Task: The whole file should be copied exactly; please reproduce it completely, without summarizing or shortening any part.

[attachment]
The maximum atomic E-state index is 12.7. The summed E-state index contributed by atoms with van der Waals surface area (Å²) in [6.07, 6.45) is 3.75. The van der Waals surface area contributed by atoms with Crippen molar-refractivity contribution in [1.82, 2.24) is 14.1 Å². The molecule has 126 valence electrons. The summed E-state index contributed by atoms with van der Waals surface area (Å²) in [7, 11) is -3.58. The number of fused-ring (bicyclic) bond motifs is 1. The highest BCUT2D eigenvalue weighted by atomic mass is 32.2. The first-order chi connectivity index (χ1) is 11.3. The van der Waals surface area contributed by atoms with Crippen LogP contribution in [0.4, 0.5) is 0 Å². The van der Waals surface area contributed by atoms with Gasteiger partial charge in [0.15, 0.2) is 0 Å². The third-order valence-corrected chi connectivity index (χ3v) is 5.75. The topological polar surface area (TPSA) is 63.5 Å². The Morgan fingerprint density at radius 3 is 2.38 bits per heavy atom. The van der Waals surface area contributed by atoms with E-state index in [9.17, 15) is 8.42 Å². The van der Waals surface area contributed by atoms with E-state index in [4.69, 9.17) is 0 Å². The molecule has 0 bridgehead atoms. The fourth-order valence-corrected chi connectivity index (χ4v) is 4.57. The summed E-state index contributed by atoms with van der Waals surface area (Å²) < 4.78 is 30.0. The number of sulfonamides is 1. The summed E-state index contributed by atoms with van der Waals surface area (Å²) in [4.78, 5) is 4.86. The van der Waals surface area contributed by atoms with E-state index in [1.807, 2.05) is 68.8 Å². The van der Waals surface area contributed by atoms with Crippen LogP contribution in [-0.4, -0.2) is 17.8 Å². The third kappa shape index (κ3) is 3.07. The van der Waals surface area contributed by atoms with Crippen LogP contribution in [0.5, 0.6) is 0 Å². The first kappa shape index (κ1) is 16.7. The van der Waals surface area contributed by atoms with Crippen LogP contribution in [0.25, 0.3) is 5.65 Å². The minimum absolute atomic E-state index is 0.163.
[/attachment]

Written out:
The maximum atomic E-state index is 12.7. The summed E-state index contributed by atoms with van der Waals surface area (Å²) in [6.07, 6.45) is 3.75. The van der Waals surface area contributed by atoms with Crippen molar-refractivity contribution in [1.82, 2.24) is 14.1 Å². The molecule has 126 valence electrons. The summed E-state index contributed by atoms with van der Waals surface area (Å²) in [7, 11) is -3.58. The number of fused-ring (bicyclic) bond motifs is 1. The highest BCUT2D eigenvalue weighted by atomic mass is 32.2. The first-order chi connectivity index (χ1) is 11.3. The van der Waals surface area contributed by atoms with Crippen LogP contribution in [0.4, 0.5) is 0 Å². The van der Waals surface area contributed by atoms with Gasteiger partial charge in [0.15, 0.2) is 0 Å². The third-order valence-corrected chi connectivity index (χ3v) is 5.75. The topological polar surface area (TPSA) is 63.5 Å². The Morgan fingerprint density at radius 3 is 2.38 bits per heavy atom. The van der Waals surface area contributed by atoms with E-state index in [9.17, 15) is 8.42 Å². The van der Waals surface area contributed by atoms with E-state index in [4.69, 9.17) is 0 Å². The molecule has 0 bridgehead atoms. The fourth-order valence-corrected chi connectivity index (χ4v) is 4.57. The summed E-state index contributed by atoms with van der Waals surface area (Å²) < 4.78 is 30.0. The number of sulfonamides is 1. The summed E-state index contributed by atoms with van der Waals surface area (Å²) in [4.78, 5) is 4.86. The van der Waals surface area contributed by atoms with E-state index in [1.807, 2.05) is 68.8 Å². The van der Waals surface area contributed by atoms with Crippen LogP contribution in [-0.4, -0.2) is 17.8 Å². The third kappa shape index (κ3) is 3.07. The van der Waals surface area contributed by atoms with Crippen LogP contribution in [0.5, 0.6) is 0 Å². The first kappa shape index (κ1) is 16.7. The van der Waals surface area contributed by atoms with Crippen LogP contribution in [0.25, 0.3) is 5.65 Å². The minimum absolute atomic E-state index is 0.163.